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Executives

Chung Theodore – VP, Business Development

Robert Bosi – VP and CFO

Analysts

John [ph]

Transwitch Corporation (TXCC) The Wall Street Analyst Forum Call Transcript November 18, 2008 10:30 AM ET

Operator

Hey, good morning, ladies and gentlemen. In our ongoing attempt to adhere to the published schedule I'd like to introduce the next company in this morning's technology program, TranSwitch Corporation. Symbol is TXCC. They trade on NASDAQ. They are a leading innovator of high-speed VLSI solutions, microchip switch as key components in telecommunications and data communications equipment enables throughout the world to communicate more readily, affordably and reliably. They have voice, fax, e-mail and multimedia.

TranSwitch's customers are the original equipment manufacturers who supply systems for three communication ends markets; the Public Network Infrastructure, the Internet Infrastructure and the corporate Wide Area Networks.

Without any further introduction, I'd like to introduce Robert Bosi, Chief Financial Officer of the company and Chung Ted, Vice President of Business Development.

Chung Theodore

Hi, welcome. Without any further hesitation, I'll just go through the slide presentation at the end. Feel free to ask whatever questions you have. Just to start, just some forward-looking statement disclaimer here on the first couple of pages. For your information, this presentation in its entirety is on our Web site as well, www.transwitch.com under the investor tab. You can download it and print it at your convenience.

By way of introduction, our business is today and has been since the company was founded in 1988, to supply semiconductor products to network equipment OEMs that in turn sell system level products to the worldwide telecommunications carriers. All of the communications equipment that we are designed into gets sold in a carrier environment. So we do not sell any equipment that can be bought by consumers, it's all consumed by the worldwide carrier network, if you will.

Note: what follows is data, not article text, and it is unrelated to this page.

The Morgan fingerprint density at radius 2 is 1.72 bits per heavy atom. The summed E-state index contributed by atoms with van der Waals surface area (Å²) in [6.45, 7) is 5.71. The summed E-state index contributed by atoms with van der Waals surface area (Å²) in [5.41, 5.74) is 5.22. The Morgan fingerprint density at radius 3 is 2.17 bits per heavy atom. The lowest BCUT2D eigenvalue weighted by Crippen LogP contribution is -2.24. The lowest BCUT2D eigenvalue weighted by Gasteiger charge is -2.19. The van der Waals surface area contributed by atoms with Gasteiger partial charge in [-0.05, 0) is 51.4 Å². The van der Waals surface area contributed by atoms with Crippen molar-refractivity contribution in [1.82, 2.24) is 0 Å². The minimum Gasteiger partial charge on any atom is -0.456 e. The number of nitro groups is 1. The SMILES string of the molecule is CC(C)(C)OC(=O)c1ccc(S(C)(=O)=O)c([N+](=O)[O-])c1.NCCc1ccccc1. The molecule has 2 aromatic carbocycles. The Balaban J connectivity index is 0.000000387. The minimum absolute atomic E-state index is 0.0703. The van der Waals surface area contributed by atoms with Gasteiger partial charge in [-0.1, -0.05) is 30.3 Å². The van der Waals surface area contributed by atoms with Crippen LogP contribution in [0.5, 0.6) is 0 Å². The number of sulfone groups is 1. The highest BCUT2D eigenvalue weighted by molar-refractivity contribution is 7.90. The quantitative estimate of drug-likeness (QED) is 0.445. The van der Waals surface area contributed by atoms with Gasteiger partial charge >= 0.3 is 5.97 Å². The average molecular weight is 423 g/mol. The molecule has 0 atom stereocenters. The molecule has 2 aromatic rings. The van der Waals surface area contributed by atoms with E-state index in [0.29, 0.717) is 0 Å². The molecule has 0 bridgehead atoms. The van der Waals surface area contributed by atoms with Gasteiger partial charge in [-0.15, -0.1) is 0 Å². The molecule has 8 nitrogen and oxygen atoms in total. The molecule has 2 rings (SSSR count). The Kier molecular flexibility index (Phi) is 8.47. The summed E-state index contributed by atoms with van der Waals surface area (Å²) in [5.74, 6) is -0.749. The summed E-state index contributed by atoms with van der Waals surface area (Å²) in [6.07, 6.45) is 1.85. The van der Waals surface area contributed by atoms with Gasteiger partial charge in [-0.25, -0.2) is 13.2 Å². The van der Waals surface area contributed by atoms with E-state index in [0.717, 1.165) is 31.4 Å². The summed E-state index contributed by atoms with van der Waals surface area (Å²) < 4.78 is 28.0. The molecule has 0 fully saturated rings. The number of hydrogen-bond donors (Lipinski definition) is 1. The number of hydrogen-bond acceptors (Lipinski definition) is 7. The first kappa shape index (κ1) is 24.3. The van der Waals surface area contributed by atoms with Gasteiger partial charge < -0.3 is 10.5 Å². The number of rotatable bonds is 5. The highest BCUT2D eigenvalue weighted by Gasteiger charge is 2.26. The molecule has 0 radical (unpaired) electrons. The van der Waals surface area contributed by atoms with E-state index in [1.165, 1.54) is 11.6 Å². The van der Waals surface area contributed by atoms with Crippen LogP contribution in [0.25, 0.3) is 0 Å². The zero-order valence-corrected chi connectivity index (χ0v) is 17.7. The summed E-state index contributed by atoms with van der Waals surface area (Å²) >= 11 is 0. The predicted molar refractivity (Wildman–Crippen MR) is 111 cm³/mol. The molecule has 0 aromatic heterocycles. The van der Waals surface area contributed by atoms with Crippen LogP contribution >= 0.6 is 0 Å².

Our mission statement has always been to develop and supply innovative VLSI solutions, very large scale integrated circuit solutions to telecom and datacom OEMs worldwide. The word innovative is highlighted because since the beginning of the Company's history we have really focused on making devices that are really not only are they not pin-for-pin compatible with anybody else in the industry, they are also functionally unique. So there is no TranSwitch shift that is sold today that has the exact same functionality as any other device from any other designer out there.

In terms of a quick snapshot of the Company today, if you look at the first bullet, our 2008 revenue trend, we are growing at a pretty good clip quarter-on-quarter this year. Our Q4 revenue guidance includes two months of revenue contributed by Centillium Communications, an acquisition that we closed on the 24th of October. Prior to that, we grew the last two quarters roughly 18% quarter-on-quarter in terms of top line. In terms of our total revenue for 2008, we are estimating roughly $42.2 million that is a 30% increase over 2007.

Gross margin across all of our products and services is currently 57%. There is a mislabeling there. That is for the third quarter of 2008. Standard communications IC margin is roughly 75%.

We have strong intellectual property, more than 125 active customers as of the end of September; each quarter buying various products from us.

In terms of key balance sheet items, we ended again, mislabeling there, September 30, 2008 with cash and investments of $22.1 million, total assets of $54.4 million. There is an after-risk [ph] because this is all prior to the Centillium acquisition which added net $7 million in cash to our balance sheet.

Some select highlights from our last conference call, which was on November 10th. The company is extremely committed to turning profitability as soon as possible. We have announced some major restructurings, both in the last earnings call and got into some of the specifics on the conference call as to how we will reach our objective of being profitable in the first quarter of 2009.

For 2009, total OpEx, we are expecting less than $36 million for the year or roughly $9 million per quarter, which calls for profitability at roughly $15.8 million in quarterly sales at that 57% gross margin figure. Despite what's going on in the overall economy, we are still anticipating growth in both our telecom and video transport business in 2009, largely because of where many of our design wins are in terms of ramping, as well as just the early stage nature of where we are in video transport.

We are focusing on really just a handful of strategic areas going forward, broadband access, which is sort of the last mile, if you will, communications between the central office of the carrier and customer premises. That includes both DSL, as well as Passive Optical Networking. For those of you who aren't familiar with PON, Verizon's FiOS is an example of PON services being deployed here in North America.